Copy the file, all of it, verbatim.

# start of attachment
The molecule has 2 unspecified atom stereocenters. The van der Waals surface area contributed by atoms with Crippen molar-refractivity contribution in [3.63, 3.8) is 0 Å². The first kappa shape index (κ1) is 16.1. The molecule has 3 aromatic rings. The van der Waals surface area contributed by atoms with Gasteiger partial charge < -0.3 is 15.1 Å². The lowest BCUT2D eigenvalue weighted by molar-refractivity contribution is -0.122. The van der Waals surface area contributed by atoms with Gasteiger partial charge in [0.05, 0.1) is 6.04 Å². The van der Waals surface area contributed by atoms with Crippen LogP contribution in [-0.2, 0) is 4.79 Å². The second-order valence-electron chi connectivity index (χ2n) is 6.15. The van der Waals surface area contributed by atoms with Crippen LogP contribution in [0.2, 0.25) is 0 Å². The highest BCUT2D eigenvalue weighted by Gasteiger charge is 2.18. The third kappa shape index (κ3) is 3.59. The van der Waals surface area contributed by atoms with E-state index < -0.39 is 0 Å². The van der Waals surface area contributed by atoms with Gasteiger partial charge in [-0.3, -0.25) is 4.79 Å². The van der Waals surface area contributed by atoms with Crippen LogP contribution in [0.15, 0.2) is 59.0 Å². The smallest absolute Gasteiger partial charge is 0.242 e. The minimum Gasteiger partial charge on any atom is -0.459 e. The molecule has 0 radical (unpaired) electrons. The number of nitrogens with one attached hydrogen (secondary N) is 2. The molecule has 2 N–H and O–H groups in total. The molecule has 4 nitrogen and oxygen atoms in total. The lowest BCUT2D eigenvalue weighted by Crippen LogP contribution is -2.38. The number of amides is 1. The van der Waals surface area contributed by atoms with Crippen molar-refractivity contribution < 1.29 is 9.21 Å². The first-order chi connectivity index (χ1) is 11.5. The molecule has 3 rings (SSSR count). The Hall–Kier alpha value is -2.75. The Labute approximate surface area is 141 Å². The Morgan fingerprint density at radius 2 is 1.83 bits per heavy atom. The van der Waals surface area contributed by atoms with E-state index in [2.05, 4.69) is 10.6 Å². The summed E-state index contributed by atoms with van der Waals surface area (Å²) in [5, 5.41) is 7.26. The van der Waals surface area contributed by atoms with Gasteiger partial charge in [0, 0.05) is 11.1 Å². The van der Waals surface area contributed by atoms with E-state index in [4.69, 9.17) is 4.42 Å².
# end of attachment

The molecule has 2 unspecified atom stereocenters. The van der Waals surface area contributed by atoms with Crippen molar-refractivity contribution in [3.63, 3.8) is 0 Å². The first kappa shape index (κ1) is 16.1. The molecule has 3 aromatic rings. The van der Waals surface area contributed by atoms with Gasteiger partial charge < -0.3 is 15.1 Å². The lowest BCUT2D eigenvalue weighted by molar-refractivity contribution is -0.122. The van der Waals surface area contributed by atoms with Gasteiger partial charge in [0.05, 0.1) is 6.04 Å². The van der Waals surface area contributed by atoms with Crippen LogP contribution in [-0.2, 0) is 4.79 Å². The second-order valence-electron chi connectivity index (χ2n) is 6.15. The van der Waals surface area contributed by atoms with Crippen LogP contribution in [0.2, 0.25) is 0 Å². The highest BCUT2D eigenvalue weighted by Gasteiger charge is 2.18. The third kappa shape index (κ3) is 3.59. The van der Waals surface area contributed by atoms with E-state index < -0.39 is 0 Å². The van der Waals surface area contributed by atoms with Gasteiger partial charge in [-0.3, -0.25) is 4.79 Å². The van der Waals surface area contributed by atoms with Crippen LogP contribution in [0.15, 0.2) is 59.0 Å². The smallest absolute Gasteiger partial charge is 0.242 e. The minimum Gasteiger partial charge on any atom is -0.459 e. The molecule has 0 radical (unpaired) electrons. The number of nitrogens with one attached hydrogen (secondary N) is 2. The molecule has 2 N–H and O–H groups in total. The molecule has 4 nitrogen and oxygen atoms in total. The lowest BCUT2D eigenvalue weighted by Crippen LogP contribution is -2.38. The number of amides is 1. The van der Waals surface area contributed by atoms with Crippen molar-refractivity contribution < 1.29 is 9.21 Å². The first-order chi connectivity index (χ1) is 11.5. The molecule has 3 rings (SSSR count). The Hall–Kier alpha value is -2.75. The Labute approximate surface area is 141 Å². The Morgan fingerprint density at radius 2 is 1.83 bits per heavy atom. The van der Waals surface area contributed by atoms with E-state index in [2.05, 4.69) is 10.6 Å². The summed E-state index contributed by atoms with van der Waals surface area (Å²) in [5, 5.41) is 7.26. The van der Waals surface area contributed by atoms with Gasteiger partial charge in [0, 0.05) is 11.1 Å². The van der Waals surface area contributed by atoms with E-state index in [4.69, 9.17) is 4.42 Å².